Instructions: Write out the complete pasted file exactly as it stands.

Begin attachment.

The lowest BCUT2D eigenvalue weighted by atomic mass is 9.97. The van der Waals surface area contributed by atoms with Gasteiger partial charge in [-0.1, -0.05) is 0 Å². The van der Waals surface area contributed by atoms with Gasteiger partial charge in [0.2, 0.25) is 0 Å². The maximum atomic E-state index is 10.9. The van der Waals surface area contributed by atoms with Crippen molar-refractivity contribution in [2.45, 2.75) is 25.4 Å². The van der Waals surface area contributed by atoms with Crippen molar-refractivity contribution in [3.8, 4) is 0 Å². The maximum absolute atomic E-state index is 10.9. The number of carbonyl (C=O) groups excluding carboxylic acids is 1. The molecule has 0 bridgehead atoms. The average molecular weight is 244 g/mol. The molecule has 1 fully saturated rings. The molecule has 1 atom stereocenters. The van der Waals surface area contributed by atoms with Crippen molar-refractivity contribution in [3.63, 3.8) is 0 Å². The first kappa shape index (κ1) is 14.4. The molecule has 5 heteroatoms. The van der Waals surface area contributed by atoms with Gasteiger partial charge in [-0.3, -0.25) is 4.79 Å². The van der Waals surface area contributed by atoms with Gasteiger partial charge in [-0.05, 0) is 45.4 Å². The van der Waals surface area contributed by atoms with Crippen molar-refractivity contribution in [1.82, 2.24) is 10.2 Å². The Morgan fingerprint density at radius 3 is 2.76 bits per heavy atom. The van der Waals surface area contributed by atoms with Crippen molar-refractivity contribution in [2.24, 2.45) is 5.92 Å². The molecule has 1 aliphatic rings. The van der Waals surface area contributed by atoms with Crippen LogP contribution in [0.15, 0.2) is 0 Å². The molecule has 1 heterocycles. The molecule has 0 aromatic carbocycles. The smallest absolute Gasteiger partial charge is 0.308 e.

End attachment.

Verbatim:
The lowest BCUT2D eigenvalue weighted by atomic mass is 9.97. The van der Waals surface area contributed by atoms with Gasteiger partial charge in [-0.1, -0.05) is 0 Å². The van der Waals surface area contributed by atoms with Gasteiger partial charge in [0.2, 0.25) is 0 Å². The maximum atomic E-state index is 10.9. The van der Waals surface area contributed by atoms with Crippen molar-refractivity contribution in [2.45, 2.75) is 25.4 Å². The van der Waals surface area contributed by atoms with Crippen molar-refractivity contribution in [3.8, 4) is 0 Å². The maximum absolute atomic E-state index is 10.9. The number of carbonyl (C=O) groups excluding carboxylic acids is 1. The molecule has 0 bridgehead atoms. The average molecular weight is 244 g/mol. The molecule has 1 fully saturated rings. The molecule has 1 atom stereocenters. The van der Waals surface area contributed by atoms with Crippen molar-refractivity contribution in [3.63, 3.8) is 0 Å². The first kappa shape index (κ1) is 14.4. The molecule has 5 heteroatoms. The van der Waals surface area contributed by atoms with Gasteiger partial charge in [-0.3, -0.25) is 4.79 Å². The van der Waals surface area contributed by atoms with Gasteiger partial charge in [-0.05, 0) is 45.4 Å². The van der Waals surface area contributed by atoms with Crippen molar-refractivity contribution in [1.82, 2.24) is 10.2 Å². The Morgan fingerprint density at radius 3 is 2.76 bits per heavy atom. The van der Waals surface area contributed by atoms with Crippen molar-refractivity contribution in [2.24, 2.45) is 5.92 Å². The molecule has 1 aliphatic rings. The van der Waals surface area contributed by atoms with Crippen LogP contribution in [0.15, 0.2) is 0 Å². The molecule has 1 heterocycles. The molecule has 0 aromatic carbocycles. The smallest absolute Gasteiger partial charge is 0.308 e.